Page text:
Conservatives’ ‘very ethnic’ media approach a success: journalism study

An interview with April Lindgren who authored the study on ethnic media and the 2011 campaign (see earlier Conservatives received most election coverage in GTA ethnic newspapers – New Canadian Media – NCM):

In the run-up to the 2011 election there was interest from media and politicians in the effort from the Conservative to court the ethnic media, like the leaked strategy document that the party would target 10 of what they called “very ethnic” ridings from across the country.

We also saw a pattern of courting the ethnic media undertaken by Multiculturalism Minister Jason Kenney, who was then helping brief ethnic media separate from the parliamentary press gallery. There was also an advertising strategy in the key ridings.

I was interested in what impact that might have, and we don’t know a lot because in many cases there are language barriers. It’s actually very expensive and difficult to do, and the only similar research I know of recently was a 2007 study on Korean media in British Columbia at Simon Fraser University.

I had some talented students who spoke Korean, Punjabi, Russian and Chinese and we were able to find a common protocol for finding what stories were about. We asked how much did they report, and how did they report it.

Conservatives’ ‘very ethnic’ media approach a success: journalism study | Ottawa Citizen.

Conservatives received most election coverage in GTA ethnic newspapers – New Canadian Media – NCM

Interesting but not surprising research:

[April] Lindgren’s research, which will be published in the December 2014 issue of the Canadian Journal of Political Science, focused on coverage of the 2011 federal election in five ethnocultural publications in the Greater Toronto Area – the Russian Express, Korea Times Daily, Canadian Punjabi Post, Punjabi Daily and Ming Pao. All are daily publications except for the weekly Russian Express. The study concluded that while there was no overwhelming pattern of stories or photos skewed explicitly in favour of the Conservatives, the party did benefit in that more of its politicians were featured in photographs, it was the sole focus of more stories and photos than its competitors, and it was mentioned first most frequently in news coverage.

“The degree to which a candidate or party can consistently earn first mentions in stories…is a measure of campaign effectiveness in that it means party strategists are choosing the topic and framing the discussion, leaving the competition to react in later paragraphs,” Lindgren observed in the paper, entitled “Toronto-area ethnic newspapers and Canada’s 2011 federal election: An investigation of content, focus and partisanship.”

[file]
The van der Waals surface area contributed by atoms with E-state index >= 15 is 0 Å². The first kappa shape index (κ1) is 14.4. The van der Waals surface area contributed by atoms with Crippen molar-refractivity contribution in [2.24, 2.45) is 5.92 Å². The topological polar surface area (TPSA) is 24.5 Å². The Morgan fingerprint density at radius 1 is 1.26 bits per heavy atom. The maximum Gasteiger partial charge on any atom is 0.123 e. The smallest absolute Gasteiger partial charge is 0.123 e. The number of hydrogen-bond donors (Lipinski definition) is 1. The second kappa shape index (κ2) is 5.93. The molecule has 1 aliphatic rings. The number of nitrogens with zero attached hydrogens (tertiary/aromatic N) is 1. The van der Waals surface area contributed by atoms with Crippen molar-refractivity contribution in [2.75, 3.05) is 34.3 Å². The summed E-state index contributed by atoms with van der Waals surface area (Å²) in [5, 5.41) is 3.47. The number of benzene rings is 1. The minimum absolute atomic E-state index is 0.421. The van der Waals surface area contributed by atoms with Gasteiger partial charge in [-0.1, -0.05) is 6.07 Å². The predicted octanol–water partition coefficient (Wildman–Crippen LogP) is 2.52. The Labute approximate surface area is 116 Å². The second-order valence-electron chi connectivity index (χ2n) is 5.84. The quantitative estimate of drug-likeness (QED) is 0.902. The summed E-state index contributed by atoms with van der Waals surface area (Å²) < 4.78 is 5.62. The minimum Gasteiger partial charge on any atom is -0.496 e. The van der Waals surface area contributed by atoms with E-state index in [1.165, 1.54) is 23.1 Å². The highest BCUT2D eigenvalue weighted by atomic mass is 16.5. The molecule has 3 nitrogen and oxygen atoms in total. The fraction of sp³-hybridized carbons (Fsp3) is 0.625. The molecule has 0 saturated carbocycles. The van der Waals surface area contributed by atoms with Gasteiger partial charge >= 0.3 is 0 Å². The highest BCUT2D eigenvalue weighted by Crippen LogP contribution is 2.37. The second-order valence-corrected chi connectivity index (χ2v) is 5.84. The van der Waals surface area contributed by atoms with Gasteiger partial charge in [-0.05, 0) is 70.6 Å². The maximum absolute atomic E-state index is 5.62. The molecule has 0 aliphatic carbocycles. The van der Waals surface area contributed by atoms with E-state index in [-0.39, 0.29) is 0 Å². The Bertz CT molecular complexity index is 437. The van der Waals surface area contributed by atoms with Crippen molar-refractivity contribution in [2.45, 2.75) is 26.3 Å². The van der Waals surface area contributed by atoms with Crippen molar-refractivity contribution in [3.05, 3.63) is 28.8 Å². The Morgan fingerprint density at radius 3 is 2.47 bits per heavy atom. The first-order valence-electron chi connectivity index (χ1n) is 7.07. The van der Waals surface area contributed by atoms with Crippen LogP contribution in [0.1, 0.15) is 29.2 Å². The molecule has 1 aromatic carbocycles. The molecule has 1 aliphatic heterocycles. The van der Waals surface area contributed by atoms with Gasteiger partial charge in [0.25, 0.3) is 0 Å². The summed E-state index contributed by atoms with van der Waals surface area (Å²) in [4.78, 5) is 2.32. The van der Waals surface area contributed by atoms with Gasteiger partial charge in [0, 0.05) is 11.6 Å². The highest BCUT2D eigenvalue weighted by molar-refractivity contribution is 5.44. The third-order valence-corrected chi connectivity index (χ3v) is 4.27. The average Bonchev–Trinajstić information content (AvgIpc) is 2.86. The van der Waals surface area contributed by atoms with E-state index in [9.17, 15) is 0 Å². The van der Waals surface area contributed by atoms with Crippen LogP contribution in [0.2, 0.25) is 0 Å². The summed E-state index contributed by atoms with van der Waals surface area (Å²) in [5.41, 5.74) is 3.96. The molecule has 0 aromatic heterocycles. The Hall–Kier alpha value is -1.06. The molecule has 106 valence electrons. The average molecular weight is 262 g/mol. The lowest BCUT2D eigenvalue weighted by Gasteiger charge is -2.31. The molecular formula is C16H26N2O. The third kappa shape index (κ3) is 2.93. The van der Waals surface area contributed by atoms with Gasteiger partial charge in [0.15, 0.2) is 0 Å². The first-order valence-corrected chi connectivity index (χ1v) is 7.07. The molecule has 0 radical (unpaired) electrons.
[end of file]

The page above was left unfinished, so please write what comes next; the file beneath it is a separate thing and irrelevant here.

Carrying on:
Lindgren said she was interested in investigating election coverage in the ethnic media because language barriers have limited the amount of research done in this area. During the 2011 election, the Conservative Party, in particular, also launched a media strategy that targeted ethnic communities, because a “growing number of ridings in and around major Canadian cities were home to concentrations of potential supporters from single ethnic groups,” Lindgren wrote.

In almost all cases the ethnic papers filled in gaps left by mainstream media by providing more extensive coverage of the local races of interest to their readers.

Most Canadian voters do not participate directly in political events and therefore depend on the news media to help them make informed decisions, Lindgren noted. In addition to examining whether the Conservative party’s courtship of ethnic media paid off in terms of coverage, the research also examined how much election-related news the ethnocultural publications carried, the subject matter dealt with in the coverage and the geographic focus of the reporting local campaigns versus national campaigns.

The results showed that interest in the election varied by publication. The Punjabi Daily carried the most election-related coverage – a total of 123 stories and photos, or 32 per cent of all news items the paper published during the study period. The Russian Express, on the other hand, published just 19 election-related stories and photos, which made up a mere 5.9 per cent of their total news items. The study also observed that both the Punjabi Daily and the Punjabi Post were more similar to mainstream news coverage in that both publications ran more stories about election strategy and poll results than issue-related articles.

Analysis of the election coverage also suggested that individual newspaper’s commitment to election coverage seemed to be influenced by the number of candidates from the publication’s readership community. The Punjabi newspapers, which carried the most election news, also had the most in-group candidates to cover.

Conservatives received most election coverage in GTA ethnic newspapers – New Canadian Media – NCM.